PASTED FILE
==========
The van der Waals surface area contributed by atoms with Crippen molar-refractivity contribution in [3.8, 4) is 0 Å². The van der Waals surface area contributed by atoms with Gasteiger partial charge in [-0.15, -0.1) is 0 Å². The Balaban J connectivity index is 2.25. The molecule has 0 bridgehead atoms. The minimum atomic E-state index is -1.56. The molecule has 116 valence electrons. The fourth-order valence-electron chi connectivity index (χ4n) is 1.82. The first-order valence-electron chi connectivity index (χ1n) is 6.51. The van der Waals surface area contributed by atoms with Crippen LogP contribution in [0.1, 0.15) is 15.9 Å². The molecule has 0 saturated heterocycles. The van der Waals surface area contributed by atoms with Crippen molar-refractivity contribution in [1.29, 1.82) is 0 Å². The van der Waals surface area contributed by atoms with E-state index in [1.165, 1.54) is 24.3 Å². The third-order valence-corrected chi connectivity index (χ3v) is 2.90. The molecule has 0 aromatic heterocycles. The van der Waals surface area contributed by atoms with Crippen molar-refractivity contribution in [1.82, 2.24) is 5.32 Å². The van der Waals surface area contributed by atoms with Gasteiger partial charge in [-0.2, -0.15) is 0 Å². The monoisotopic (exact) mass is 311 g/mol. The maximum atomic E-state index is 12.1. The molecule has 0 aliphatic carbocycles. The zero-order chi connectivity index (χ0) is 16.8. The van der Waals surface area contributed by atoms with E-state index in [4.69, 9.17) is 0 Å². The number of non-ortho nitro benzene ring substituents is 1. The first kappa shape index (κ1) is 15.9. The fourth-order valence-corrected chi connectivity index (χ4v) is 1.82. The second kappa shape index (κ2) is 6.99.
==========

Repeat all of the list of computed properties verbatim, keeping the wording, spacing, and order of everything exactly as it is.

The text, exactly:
The van der Waals surface area contributed by atoms with Crippen molar-refractivity contribution in [3.8, 4) is 0 Å². The van der Waals surface area contributed by atoms with Gasteiger partial charge in [-0.15, -0.1) is 0 Å². The Balaban J connectivity index is 2.25. The molecule has 0 bridgehead atoms. The minimum atomic E-state index is -1.56. The molecule has 116 valence electrons. The fourth-order valence-electron chi connectivity index (χ4n) is 1.82. The first-order valence-electron chi connectivity index (χ1n) is 6.51. The van der Waals surface area contributed by atoms with Crippen LogP contribution in [0.1, 0.15) is 15.9 Å². The molecule has 0 saturated heterocycles. The van der Waals surface area contributed by atoms with Crippen molar-refractivity contribution in [1.29, 1.82) is 0 Å². The van der Waals surface area contributed by atoms with E-state index in [1.165, 1.54) is 24.3 Å². The third-order valence-corrected chi connectivity index (χ3v) is 2.90. The molecule has 0 aromatic heterocycles. The van der Waals surface area contributed by atoms with Crippen molar-refractivity contribution in [1.82, 2.24) is 5.32 Å². The van der Waals surface area contributed by atoms with Gasteiger partial charge in [-0.2, -0.15) is 0 Å². The monoisotopic (exact) mass is 311 g/mol. The maximum atomic E-state index is 12.1. The molecule has 0 aliphatic carbocycles. The zero-order chi connectivity index (χ0) is 16.8. The van der Waals surface area contributed by atoms with E-state index in [4.69, 9.17) is 0 Å². The number of non-ortho nitro benzene ring substituents is 1. The first kappa shape index (κ1) is 15.9. The fourth-order valence-corrected chi connectivity index (χ4v) is 1.82. The second kappa shape index (κ2) is 6.99.